[openstack-dev] [all] re-introducing twisted to global-requirements
robertc at robertcollins.net
Wed Jan 13 22:00:16 UTC 2016
On 8 January 2016 at 08:09, Jim Rollenhagen <jim at jimrollenhagen.com> wrote:
> Hi all,
> A change to global-requirements introduces mimic, which is an http
> server that can mock various APIs, including nova and ironic, including
> control of error codes and timeouts. The ironic team plans to use this
> for testing python-ironicclient without standing up a full ironic
Whee that was a bit of a thread. Sorry for kicking this off on IRC and
not chiming in until now.
As I read it the following points were made:
- this is a new an different testing thing
- which has the same interface skew issues as regular mocks
- and devs may need to hack twisted to fix issues with it in future
- but it is being used to target local devs, not gate jobs [today]
Interface skew can be handled a couple of ways. I'm a big fan of a
technique (that I *think* came out of Google) of having a test fake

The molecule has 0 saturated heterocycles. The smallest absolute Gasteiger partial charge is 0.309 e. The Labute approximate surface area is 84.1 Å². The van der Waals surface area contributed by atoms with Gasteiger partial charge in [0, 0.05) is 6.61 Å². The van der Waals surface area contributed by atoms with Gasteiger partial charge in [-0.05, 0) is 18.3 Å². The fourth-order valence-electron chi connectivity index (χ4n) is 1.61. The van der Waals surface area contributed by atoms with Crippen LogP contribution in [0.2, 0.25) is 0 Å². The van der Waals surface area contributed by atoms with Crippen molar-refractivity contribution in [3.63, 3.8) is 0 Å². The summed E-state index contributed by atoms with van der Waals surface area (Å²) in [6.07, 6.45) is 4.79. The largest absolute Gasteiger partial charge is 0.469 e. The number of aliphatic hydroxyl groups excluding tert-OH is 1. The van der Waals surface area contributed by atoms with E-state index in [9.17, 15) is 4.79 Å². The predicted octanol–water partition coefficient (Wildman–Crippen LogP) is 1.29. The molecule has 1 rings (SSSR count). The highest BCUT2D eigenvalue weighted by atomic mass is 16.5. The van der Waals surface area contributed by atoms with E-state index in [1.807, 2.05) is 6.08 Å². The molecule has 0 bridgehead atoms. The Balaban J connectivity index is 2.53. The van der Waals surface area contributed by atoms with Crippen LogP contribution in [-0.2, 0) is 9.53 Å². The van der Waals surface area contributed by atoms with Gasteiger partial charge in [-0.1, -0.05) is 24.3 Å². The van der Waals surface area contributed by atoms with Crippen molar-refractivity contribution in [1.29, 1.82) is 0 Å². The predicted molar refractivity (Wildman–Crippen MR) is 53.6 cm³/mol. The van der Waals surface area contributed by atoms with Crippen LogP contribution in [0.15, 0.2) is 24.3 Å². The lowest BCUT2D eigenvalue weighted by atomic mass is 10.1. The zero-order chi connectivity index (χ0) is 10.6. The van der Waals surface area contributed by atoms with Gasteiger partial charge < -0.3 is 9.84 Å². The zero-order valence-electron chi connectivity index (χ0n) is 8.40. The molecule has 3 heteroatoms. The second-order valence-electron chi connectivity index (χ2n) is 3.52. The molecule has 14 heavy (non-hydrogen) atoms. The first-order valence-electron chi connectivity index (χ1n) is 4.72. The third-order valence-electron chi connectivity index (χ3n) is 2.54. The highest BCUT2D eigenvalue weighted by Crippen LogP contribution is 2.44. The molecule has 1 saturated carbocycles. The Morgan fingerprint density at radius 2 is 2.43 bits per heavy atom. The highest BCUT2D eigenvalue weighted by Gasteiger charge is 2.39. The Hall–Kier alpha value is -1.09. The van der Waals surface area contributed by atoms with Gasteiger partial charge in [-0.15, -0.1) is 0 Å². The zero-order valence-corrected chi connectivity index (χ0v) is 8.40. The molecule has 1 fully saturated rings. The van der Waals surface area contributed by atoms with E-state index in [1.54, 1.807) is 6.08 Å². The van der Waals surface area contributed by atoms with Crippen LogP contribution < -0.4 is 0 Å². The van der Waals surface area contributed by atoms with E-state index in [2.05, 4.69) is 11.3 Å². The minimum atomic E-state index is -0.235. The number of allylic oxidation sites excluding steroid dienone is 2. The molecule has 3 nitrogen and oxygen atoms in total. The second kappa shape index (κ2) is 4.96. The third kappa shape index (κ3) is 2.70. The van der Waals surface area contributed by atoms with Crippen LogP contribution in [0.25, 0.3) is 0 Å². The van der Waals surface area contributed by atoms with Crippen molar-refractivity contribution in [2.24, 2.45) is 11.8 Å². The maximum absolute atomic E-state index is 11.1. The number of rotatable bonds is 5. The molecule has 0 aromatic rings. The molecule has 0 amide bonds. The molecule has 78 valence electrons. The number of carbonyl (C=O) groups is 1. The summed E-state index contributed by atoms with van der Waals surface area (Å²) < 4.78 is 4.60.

layer which is substitutable by real things, so you can always run it
in 'slow mode' to make sure things still work with real components.
It's my understanding that with the way mimic is used, this can be
done: run the same tests with real e.g. devstack brought up
components. I think that that is good insurance, particularly if this
is being done periodically rather than
Another way to mitigate interface skew is to have the publisher of an
interface also publish a fast test fake for folk to use. I am also a
fan of doing that, but as we haven't done so yet, I think its ok to go
with what we have. If we couldn't run the same things with a real
implementation, I would be more worried - because mocks of moving
interfaces are fragile (e.g. mocking out oslo.config is fragile vs
mocking out os.unlink).
Personally, I'm fine hacking on Twisted code - I quite like it
(particularly good Twisted code :)) - and since folk seem ok with that
aspect, great - thank you for raising the discussion here.
I look forward to hearing how it goes for Ironic.
Robert Collins <rbtcollins at hpe.com>
HP Converged Cloud
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